The two groups -- consortiums of suppliers of components such as chip sets, Linux operating systems, mobile application stacks and handsets, as well as regional and global wireless service providers -- said they hope that joining forces will make the platform stronger.
The move comes after about a year of discussions, said Bill Weinberg, general manager of the LiPS Forum, which was created in November 2005 and is based in Sophia Antipolis, France. "The two groups, in terms of their activities, had overlapping concerns," although their central missions differed, he said.
While LiPS focused on standards, LiMo -- created in January 2007 and headquartered in London -- has promoted the shared implementation of Linux and open source in the mobile phone world by promoting middleware rather than a stack of specific applications, Weinberg said. That allows vendors to share technology investments while still differentiating their offerings, he added.
One thing LiPS and LiMo are sharing already, Weinberg noted, are member companies, many of which had joined both organizations. That overlap was a factor in the merger. "Given how aligned the two groups already were, and the shared memberships ... it made sense to join efforts," Weinberg said.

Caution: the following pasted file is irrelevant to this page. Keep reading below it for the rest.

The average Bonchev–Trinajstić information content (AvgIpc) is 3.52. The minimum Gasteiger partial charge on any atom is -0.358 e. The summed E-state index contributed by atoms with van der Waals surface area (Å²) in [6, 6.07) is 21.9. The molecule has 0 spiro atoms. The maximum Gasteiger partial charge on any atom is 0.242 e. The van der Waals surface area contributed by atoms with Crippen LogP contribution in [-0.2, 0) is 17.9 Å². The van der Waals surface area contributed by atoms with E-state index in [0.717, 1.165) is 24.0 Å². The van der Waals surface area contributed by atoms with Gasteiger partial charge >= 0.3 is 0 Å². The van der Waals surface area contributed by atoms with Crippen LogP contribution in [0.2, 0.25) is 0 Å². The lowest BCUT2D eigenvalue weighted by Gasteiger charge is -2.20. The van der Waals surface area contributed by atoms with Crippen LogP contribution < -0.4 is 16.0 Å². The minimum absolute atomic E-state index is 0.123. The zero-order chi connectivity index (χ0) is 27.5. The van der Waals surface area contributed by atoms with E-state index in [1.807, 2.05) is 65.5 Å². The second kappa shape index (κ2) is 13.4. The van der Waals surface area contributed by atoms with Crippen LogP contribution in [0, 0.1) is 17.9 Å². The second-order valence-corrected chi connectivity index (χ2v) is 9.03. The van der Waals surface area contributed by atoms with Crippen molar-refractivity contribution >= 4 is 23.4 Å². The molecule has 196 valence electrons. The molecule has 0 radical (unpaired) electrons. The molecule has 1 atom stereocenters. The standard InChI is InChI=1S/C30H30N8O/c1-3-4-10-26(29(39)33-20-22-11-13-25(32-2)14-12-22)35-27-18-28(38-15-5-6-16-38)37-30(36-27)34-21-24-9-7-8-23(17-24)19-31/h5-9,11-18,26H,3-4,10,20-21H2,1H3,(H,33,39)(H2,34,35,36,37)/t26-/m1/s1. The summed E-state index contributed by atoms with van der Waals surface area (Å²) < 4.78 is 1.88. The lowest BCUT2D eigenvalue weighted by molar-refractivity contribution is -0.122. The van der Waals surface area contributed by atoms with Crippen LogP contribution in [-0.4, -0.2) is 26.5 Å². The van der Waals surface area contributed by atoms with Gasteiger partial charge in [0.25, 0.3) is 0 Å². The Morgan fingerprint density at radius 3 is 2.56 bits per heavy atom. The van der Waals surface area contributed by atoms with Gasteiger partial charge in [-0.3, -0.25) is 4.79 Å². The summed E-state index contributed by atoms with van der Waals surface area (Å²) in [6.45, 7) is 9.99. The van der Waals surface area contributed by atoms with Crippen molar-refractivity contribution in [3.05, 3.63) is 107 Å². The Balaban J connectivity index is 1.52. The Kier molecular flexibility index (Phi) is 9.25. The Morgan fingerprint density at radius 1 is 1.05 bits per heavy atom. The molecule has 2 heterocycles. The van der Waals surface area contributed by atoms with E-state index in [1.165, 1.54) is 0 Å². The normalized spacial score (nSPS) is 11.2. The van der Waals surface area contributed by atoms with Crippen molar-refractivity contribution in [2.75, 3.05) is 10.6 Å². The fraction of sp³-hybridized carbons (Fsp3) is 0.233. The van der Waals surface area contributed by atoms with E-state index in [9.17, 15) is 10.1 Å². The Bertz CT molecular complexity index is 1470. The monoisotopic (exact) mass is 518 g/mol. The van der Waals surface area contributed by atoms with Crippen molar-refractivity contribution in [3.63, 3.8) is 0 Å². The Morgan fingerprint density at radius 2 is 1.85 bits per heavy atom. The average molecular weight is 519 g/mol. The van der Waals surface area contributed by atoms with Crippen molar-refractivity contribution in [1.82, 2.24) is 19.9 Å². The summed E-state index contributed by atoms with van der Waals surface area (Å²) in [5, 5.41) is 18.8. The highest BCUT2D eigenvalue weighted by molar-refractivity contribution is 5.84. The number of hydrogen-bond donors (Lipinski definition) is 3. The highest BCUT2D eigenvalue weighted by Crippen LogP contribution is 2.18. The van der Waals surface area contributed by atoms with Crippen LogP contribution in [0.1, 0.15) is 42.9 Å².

The merger is expected to be completed by the end of this month.
The move comes just two days after Nokia announced that it's creating the Symbian Foundation, which will make the competing Symbian mobile operating system an open platform with royalty-free licenses.
That announcement does not conflict with the LiPS/LiMo merger, Weinberg said, noting that some LiMo members are already members of Symbian and other related groups. "The Symbian ecosystem already exists."
Weinberg said he expects that the industry will continue to see the consolidation of Linux mobile groups in the future. There are two-dozen or so operating system choices, "but if you examine them from the base upward, you see they are coalescing," he noted.
Andrew Shikiar, LiMo's director of global marketing, said his group sees LiPS's decision to merge as a "big endorsement" of LiMo's mission. Last month, Verizon Wireless named Linux its mobile operating system of choice and said that it would introduce Linux-based phones developed through the LiMo Foundation in the US in 2009.
Analyst Stephen Drake at IDC called the merger "a very good thing" for the groups and the mobile Linux industry. "The opportunity in mobility for Linux is a viable one," he said, but it has been harmed in the past by fragmentation "that in some ways has stalled Linux."
As a result, other vendors, including Apple with its iPhone, and Nokia and the Symbian operating system, have been making headlines. "Any kind of consolidation in the Linux space, I think, is important. Anytime you have multiple flavors, it can cause confusion in the marketplace and can slow development."